Iran Could Be Planning to Strike at the U.S. in Latin America

March 13 2020

In 1992, in response to Israel’s assassination of Hizballah’s co-founder and leader Abbas Musawi, the Iran-backed terrorist group carried out a suicide bombing at the Israeli embassy in Buenos Aires, killing 29. Two years later, acting on instructions from Tehran, Hizballah executed a far deadlier attack on the AMIA Jewish center in the same city. Ryan Berg and Colin Clarke believe it likely that the Islamic Republic might similarly try to avenge Washington’s recent killing of the Iranian terror master Qassem Suleimani by targeting U.S. interests in Latin America, where Tehran’s networks are as extensive as ever:

During a recent visit to Colombia, . . . Secretary of State Mike Pompeo highlighted Hizballah’s activities in South America and the robust material support the group receives from the Nicolás Maduro regime in Venezuela. This nexus dates back to the time of Venezuelan President Hugo Chávez, who offered Iran a financial workaround during the initial period of U.S. sanctions.

Iran also works behind the scenes to influence a range of non-Islamic groups throughout Latin America. . . . These groups adhere to a blend of revolutionary and leftist ideologies, and Tehran demonstrates its ideological flexibility by pushing the narrative of anti-imperialism, Bolivarianism, and anti-Americanism, all of which resonate more directly with these groups. They also provide Iran with options beyond Hizballah to conduct acts of sabotage and politically and ideologically motivated violence throughout the southern Andes.

Beyond Venezuela, Hizballah also maintains a strong presence in the [notoriously lawless] tri-border area at the borders of Brazil, Paraguay, and Argentina. Over time, the group inserted itself into the hemisphere’s lucrative drug-trafficking and weapons-smuggling networks and became key money launderers, an activity estimated as of 2003 to generate between $300 million and $500 million per year for all Islamist groups in the area. Under the Obama administration, the Drug Enforcement Administration ceased Project Cassandra, an investigation of Hizballah’s sprawling Latin America network.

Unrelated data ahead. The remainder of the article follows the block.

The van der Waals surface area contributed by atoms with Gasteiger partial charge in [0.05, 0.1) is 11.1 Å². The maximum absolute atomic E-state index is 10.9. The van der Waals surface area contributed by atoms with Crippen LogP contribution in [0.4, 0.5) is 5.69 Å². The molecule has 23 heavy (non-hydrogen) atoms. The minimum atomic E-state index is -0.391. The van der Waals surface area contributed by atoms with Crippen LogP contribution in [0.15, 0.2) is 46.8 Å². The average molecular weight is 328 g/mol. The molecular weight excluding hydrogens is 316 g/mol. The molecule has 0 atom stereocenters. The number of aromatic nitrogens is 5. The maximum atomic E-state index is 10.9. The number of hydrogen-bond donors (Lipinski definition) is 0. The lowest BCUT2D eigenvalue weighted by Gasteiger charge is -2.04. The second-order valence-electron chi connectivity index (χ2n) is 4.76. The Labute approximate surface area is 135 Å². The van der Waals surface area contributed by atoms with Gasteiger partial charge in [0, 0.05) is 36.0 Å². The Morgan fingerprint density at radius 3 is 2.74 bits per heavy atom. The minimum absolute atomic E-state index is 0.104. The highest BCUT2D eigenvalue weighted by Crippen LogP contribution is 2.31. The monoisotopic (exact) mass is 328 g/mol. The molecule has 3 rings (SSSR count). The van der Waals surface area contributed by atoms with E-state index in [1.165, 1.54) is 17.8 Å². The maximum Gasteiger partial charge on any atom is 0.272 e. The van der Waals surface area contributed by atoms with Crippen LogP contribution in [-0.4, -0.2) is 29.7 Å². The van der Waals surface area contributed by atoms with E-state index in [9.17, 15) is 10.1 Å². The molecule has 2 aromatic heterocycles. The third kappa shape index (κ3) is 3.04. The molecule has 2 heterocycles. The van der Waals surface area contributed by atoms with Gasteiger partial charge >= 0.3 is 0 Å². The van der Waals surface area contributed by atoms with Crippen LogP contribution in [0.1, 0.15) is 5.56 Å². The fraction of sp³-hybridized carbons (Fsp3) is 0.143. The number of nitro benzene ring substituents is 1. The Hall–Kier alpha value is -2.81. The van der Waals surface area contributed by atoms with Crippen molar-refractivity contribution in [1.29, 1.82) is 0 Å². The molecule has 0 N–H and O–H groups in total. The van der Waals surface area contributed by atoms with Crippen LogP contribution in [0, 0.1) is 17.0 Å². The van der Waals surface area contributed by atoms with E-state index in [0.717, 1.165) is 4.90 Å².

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Read more at Foreign Policy

More about: AMIA bombing, Hizballah, Iran, Latin America, U.S. Foreign policy, Venezuela

Will Costco Go to Israel?

Social-media users have mocked this week new Israeli finance minister Bezalel Smotrich for a poorly translated letter. But far more interesting than the finance minister’s use of Google Translate (or some such technology) is what the letter reveals about the Jewish state. In it, Smotrich asks none other than Costco to consider opening stores in Israel.

Why?

Israel, reports Sharon Wrobel, has one of the highest costs of living of any country in the 38-member Organization for Economic Co-operation and Development.

This

has been generally attributed to a lack of competition among local importers and manufacturers. The top three local supermarket chains account for over half of the food retail market, limiting competition and putting upward pressure on prices. Meanwhile, import tariffs, value-added tax costs and kosher restrictions have been keeping out international retail chains.

Is the move likely to happen?

“We do see a recent trend of international retailers entering the Israeli market as some barriers to food imports from abroad have been eased,” Chen Herzog, chief economist at BDO Israel accounting firm, told The Times of Israel. “The purchasing power and technology used by big global retailers for logistics and in the area of online sales where Israel has been lagging behind could lead to a potential shift in the market and more competitive prices.”

Still, the same economist noted that in Israel “the cost of real estate and other costs such as the VAT on fruit and vegetables means that big retailers such as Costco may not be able to offer the same competitive prices than in other places.”

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Read more at Times of Israel

More about: Costco, Israel & Zionism